A bee and an ant; they're more closely related than they are to most wasps. (Photo by Kathy Keatley Garvey)
Ants and bees are more genetically related to each other than they are to social wasps, such as this yellow jacket. (Photo by Kathy Keatley Garvey)
Want to develop skills that will make your application to graduate school, medical school or veterinary school really stand out from the crowd?
The UC Davis Research Scholars Program in Insect Biology is recruiting undergraduate students who are eager to experience one-on-one research training and mentorship.
This will be the third cohort of students.
The program, now officially approved by the Academic Senate, is coordinated by professor Jay Rosenheim and assistant professors Louie Yang and Joanna Chiu, all of the UC Davis Department of Entomology.
The Research Scholars Program in Insect Biology provides the opportunity to learn research skills in all areas of biology, including:
- behavior and ecology
- population biology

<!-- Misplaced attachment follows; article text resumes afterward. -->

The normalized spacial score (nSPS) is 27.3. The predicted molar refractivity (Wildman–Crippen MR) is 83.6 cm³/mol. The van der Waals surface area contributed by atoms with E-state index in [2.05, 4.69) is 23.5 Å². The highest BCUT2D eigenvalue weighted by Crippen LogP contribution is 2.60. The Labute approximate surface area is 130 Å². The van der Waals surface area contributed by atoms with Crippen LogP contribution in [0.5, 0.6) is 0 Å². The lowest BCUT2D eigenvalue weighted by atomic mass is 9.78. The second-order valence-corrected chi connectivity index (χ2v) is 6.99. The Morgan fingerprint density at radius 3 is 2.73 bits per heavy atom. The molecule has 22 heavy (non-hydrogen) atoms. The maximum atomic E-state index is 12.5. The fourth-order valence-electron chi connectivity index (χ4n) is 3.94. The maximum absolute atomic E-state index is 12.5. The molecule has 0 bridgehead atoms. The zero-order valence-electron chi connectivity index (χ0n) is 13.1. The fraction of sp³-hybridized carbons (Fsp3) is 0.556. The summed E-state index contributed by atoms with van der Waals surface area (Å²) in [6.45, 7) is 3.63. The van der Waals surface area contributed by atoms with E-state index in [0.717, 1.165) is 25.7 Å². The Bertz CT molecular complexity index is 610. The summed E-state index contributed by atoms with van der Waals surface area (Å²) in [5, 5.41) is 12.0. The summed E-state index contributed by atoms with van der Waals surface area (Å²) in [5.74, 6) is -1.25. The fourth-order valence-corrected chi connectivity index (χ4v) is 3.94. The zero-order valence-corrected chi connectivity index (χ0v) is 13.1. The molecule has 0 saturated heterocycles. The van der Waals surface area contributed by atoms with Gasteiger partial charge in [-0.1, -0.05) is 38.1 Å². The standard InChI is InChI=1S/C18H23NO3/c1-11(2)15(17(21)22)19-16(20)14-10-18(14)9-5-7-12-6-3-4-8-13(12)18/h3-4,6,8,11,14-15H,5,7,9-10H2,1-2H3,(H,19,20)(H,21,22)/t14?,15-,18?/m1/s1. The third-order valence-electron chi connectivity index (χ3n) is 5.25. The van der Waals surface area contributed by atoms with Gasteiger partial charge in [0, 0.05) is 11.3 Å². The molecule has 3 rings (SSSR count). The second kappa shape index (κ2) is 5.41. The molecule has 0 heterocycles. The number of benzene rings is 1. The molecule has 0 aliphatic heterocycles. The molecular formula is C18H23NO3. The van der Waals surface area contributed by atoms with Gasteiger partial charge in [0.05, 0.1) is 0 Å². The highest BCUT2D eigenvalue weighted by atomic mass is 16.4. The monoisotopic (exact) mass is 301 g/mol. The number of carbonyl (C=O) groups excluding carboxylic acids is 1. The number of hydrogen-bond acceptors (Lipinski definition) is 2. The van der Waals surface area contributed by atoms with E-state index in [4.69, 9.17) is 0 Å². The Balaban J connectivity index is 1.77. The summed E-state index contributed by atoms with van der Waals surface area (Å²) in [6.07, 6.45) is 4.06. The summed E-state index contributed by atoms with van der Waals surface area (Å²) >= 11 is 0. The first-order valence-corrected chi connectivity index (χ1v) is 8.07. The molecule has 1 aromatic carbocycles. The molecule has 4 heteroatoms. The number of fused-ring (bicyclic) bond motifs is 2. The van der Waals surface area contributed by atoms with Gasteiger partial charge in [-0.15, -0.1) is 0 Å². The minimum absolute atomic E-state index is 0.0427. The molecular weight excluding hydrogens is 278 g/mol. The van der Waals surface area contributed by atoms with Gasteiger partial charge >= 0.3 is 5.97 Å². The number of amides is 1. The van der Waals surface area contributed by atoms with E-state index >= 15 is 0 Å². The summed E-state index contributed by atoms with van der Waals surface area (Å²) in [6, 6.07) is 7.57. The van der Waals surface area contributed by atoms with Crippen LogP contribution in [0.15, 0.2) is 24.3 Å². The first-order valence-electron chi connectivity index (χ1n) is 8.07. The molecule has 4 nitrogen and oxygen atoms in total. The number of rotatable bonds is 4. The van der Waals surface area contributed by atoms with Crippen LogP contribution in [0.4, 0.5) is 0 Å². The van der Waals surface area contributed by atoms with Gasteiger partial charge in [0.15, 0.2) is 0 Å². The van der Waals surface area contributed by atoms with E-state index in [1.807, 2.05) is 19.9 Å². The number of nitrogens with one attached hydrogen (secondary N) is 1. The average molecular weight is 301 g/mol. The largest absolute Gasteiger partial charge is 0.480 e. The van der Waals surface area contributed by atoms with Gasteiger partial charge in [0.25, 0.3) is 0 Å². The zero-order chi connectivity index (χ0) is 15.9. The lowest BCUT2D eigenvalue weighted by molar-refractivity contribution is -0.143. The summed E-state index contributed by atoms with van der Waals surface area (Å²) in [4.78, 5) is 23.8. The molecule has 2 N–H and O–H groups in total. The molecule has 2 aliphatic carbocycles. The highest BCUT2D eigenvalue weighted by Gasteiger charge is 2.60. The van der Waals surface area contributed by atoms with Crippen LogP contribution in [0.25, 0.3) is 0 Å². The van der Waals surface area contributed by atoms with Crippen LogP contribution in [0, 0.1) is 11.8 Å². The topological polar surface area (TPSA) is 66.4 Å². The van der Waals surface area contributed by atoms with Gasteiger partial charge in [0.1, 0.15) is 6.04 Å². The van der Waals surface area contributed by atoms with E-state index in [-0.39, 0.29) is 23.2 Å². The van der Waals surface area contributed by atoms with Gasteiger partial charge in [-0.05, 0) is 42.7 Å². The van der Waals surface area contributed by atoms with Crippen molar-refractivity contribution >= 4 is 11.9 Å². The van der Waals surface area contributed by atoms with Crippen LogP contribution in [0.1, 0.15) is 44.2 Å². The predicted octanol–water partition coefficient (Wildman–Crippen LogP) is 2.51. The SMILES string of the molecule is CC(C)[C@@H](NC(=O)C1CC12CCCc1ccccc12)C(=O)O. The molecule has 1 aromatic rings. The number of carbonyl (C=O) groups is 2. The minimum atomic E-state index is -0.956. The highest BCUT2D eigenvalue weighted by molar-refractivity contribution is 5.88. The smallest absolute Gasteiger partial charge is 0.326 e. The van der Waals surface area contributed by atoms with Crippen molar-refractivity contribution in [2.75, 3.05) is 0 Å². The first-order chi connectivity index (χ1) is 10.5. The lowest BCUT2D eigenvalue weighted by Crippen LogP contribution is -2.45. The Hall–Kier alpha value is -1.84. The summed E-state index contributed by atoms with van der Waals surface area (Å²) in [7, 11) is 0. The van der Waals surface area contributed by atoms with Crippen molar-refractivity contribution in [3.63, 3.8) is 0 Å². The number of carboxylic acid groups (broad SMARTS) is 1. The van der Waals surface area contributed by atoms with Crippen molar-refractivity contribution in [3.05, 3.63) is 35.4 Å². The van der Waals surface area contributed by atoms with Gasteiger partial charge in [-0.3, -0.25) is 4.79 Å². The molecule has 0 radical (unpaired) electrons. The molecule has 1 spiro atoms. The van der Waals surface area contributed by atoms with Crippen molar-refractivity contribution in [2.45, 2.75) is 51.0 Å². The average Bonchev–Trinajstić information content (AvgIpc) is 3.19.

- mathematical bology
- human health
- cell biology
- molecular biology
Applications are now being accepted from first and second-year students and first-year transfer students. The application deadline is April 10, 2013. More information on the program and how to apply is on the program’s website.
Successful venture? Yes, indeed. Two members of the Research Scholars Program in Insect Biology recently received President's Undergraduate Fellowship Program (PUF) grants.
They are Sarah Staley, mentored by medical entomologist Anthony “Anton” Cornel, associate entomologist with the UC Davis Department of Entomology and based at the Kearney Agricultural Research and Extension Center, Parlier; and Don Hoang, mentored by evolutionary geneticist Artyom Kopp, professor in the Department of Evolution and Ecology.
Staley and Hoang were among 25 undergraduate students receiving grants from a pool of 62 applicants. Staley submitted her proposal titled “Prevalence of Leucocytozoa Infections in Potential Vector Populations of Black Flies in Alaska.” Hoang's proposal: "The Yeast/Drosophila Relationship: Is it Meant to Last?”
Read their story on the UC Davis Department of Entomology website.
No small feat. Great things are happening in the Research Scholars Program in Insect Biology. Jay Rosenheim, Louie Yang and Joanna Chiu are making it happen.
Jay Rosenheim, professor of entomology at UC Davis, doing research in a meadow. (Photo by Kathy Keatley Garvey)
Molecular neurobiologist Anupama Dahanukar, assistant professor at UC Riverside, will speak on "Taste Receptors and Feeding Preferences in Insects" at the UC Davis Department of Entomology seminar from 12:10 to 1 p.m. in Room 1022 of the Life Sciences Addition, corner of Hutchison and Kleiber Hall drives.